Updated 27 March 2014

5 ways your PC can get you fired

If your employer paid for your PC or laptop, it's theirs and not yours. It's best to keep your personal stuff off its drives. Here's why.

Though you may work in front of your ‘personal computer’ everyday, it still belongs to the company and not you, so keep your personal stuff off its drives.

If you have to save personal files on your work computer, make sure to save them deep in Windows, so that potential saboteurs will struggle to find them in the unlikely event of them acquiring unauthorised access to your computer.

Make sure that any personal information you save on your work computer is of a ‘safe’ nature, and features no reference to how much you might hate your boss, or your plans to topple management by the end of the year.

Better yet, save this information on CD, DVD or even your flash-drive or cell phone's memory stick. This ensures your own personal confidentiality, and keeps all those family pics and letters off your work computer's already clogged-up hard drive.

The science of ethics
If you could easily get away with plagiarising entire essays at university and get the marks for it, don’t think that the same applies at work.

Plagiarism is a big issue in the working world. Copying information from the internet without permission could result in your company having to fork out vast sums of money in legal fees and costs, not to mention having to remove you quietly from the payroll.

Before using images or quotes, make sure you are up to speed with the copyright status of that material, and do not under any circumstances use the stuff if it is not in the public domain, or you don't have permission to use it.

You’ve been working with your loudmouth colleague for half a decade, and nothing would be more pleasurable for you than to get onto his computer and delete his files.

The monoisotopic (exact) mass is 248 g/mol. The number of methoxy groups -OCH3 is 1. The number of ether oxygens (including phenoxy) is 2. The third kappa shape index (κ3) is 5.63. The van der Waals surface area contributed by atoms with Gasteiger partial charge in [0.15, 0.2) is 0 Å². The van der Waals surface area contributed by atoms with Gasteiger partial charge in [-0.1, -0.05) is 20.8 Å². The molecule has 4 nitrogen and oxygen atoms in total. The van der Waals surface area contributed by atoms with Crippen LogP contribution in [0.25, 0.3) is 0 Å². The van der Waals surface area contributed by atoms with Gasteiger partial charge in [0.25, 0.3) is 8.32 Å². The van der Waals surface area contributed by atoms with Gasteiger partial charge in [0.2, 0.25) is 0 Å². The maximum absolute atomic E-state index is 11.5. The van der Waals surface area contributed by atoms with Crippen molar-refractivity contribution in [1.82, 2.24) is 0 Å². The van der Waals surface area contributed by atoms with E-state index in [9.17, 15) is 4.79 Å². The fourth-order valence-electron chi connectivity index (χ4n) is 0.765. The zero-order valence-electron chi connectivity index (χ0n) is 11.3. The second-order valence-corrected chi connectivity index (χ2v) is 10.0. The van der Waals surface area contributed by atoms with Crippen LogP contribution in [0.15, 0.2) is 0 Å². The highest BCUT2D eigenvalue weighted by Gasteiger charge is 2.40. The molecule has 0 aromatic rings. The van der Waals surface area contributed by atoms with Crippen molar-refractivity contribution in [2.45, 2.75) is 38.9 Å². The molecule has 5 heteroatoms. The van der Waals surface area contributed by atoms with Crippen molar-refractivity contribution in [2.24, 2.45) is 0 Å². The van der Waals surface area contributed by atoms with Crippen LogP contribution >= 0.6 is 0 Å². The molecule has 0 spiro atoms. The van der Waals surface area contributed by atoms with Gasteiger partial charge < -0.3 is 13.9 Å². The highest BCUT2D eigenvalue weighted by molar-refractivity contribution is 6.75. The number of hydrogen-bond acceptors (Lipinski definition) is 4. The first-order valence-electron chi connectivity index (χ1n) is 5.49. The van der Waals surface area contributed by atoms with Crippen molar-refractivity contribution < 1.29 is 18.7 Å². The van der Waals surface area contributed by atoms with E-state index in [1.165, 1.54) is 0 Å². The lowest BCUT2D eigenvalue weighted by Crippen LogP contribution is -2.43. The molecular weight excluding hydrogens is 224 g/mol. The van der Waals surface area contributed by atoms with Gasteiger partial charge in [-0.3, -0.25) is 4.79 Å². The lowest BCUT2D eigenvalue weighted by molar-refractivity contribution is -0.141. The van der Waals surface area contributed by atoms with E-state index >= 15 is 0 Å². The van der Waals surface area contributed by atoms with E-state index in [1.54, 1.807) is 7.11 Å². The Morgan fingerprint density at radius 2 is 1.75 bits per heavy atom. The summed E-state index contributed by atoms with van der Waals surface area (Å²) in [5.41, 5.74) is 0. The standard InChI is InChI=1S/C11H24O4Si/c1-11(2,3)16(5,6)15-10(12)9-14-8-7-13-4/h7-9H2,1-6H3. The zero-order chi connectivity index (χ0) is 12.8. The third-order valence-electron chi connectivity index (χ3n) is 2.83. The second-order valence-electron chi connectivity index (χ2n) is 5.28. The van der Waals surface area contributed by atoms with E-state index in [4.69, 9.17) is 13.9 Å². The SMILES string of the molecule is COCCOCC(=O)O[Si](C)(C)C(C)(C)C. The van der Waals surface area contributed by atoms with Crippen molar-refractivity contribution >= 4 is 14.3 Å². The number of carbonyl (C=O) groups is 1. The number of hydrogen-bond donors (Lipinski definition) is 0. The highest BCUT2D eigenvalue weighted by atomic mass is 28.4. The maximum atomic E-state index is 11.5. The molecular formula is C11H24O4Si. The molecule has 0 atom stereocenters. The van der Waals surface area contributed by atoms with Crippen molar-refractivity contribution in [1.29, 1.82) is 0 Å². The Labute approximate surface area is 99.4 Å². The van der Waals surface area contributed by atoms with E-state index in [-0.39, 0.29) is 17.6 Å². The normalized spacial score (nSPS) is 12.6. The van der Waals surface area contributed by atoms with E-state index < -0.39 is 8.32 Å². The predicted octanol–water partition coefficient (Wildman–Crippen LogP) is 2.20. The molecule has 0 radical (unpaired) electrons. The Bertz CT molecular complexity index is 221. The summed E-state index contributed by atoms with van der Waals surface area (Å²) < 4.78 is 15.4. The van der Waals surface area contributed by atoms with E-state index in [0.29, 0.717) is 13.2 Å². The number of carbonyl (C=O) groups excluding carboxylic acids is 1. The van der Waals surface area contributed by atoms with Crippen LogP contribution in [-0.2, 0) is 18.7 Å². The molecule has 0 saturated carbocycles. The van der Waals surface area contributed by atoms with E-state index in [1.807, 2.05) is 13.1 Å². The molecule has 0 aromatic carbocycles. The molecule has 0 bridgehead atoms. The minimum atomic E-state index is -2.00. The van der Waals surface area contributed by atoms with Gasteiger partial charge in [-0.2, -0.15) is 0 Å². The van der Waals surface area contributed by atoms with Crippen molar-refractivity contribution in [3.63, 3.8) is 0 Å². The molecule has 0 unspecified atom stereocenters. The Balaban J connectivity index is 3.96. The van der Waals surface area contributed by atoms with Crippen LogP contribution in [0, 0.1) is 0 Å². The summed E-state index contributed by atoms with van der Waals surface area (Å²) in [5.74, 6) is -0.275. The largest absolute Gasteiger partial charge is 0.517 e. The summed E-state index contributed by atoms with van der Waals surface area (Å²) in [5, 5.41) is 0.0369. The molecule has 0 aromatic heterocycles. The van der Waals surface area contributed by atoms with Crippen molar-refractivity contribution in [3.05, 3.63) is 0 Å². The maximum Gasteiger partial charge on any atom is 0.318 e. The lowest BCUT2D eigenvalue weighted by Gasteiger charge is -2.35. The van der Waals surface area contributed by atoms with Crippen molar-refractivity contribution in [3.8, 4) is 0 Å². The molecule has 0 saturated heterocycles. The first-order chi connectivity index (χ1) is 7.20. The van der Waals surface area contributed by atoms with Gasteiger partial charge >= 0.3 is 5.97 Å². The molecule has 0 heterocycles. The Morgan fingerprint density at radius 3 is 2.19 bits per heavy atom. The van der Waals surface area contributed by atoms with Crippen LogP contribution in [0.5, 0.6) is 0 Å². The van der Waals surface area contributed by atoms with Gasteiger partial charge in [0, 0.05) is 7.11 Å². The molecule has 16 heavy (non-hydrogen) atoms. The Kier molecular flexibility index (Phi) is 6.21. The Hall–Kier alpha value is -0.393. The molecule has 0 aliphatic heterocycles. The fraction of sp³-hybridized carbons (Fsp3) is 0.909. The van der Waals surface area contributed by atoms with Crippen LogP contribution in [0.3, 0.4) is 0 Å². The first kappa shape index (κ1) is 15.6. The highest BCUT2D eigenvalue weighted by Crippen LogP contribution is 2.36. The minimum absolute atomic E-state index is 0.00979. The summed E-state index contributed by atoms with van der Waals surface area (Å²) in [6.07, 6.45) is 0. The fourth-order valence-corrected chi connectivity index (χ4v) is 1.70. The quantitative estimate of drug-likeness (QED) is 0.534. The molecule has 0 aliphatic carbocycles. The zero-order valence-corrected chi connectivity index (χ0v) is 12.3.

Don’t do it. If you are caught in the act, you could kiss goodbye to ever working in front of a computer ever again.

You’ve watched ‘Hackers’ and you think you can get into your server. Not a good idea.

Data transfer monitors will be tracking your every move, and though you may stumble over the CEO’s porn collection somewhere deep on the server, you’ll probably be clearing your desk within the hour for breaching company policy.

Chat your job away
So you spent the whole night chatting to Nuwanda on the net, and you’ve decided she’s your soulmate. You then spend your whole day chatting to your virtual bronzed beauty, forgetting entirely about the annual report you’re supposed to hand in before five o’ clock.

Although online communications have become a part of our modern world, spending hours online chatting during work could land you in some serious trouble. Sitting on Facebook or Twitter or chat sites all day is no different than going for coffee with a mate and coming back three hours later.

Chat programmes and websites also consume bandwidth, something your employer may not be too happy about. Your picture stash of Nuwanda in her new polka dot bikini may also get you in trouble when IT comes around for their annual random hard-drive check.

(Warren Vonk,, updated February 2012)

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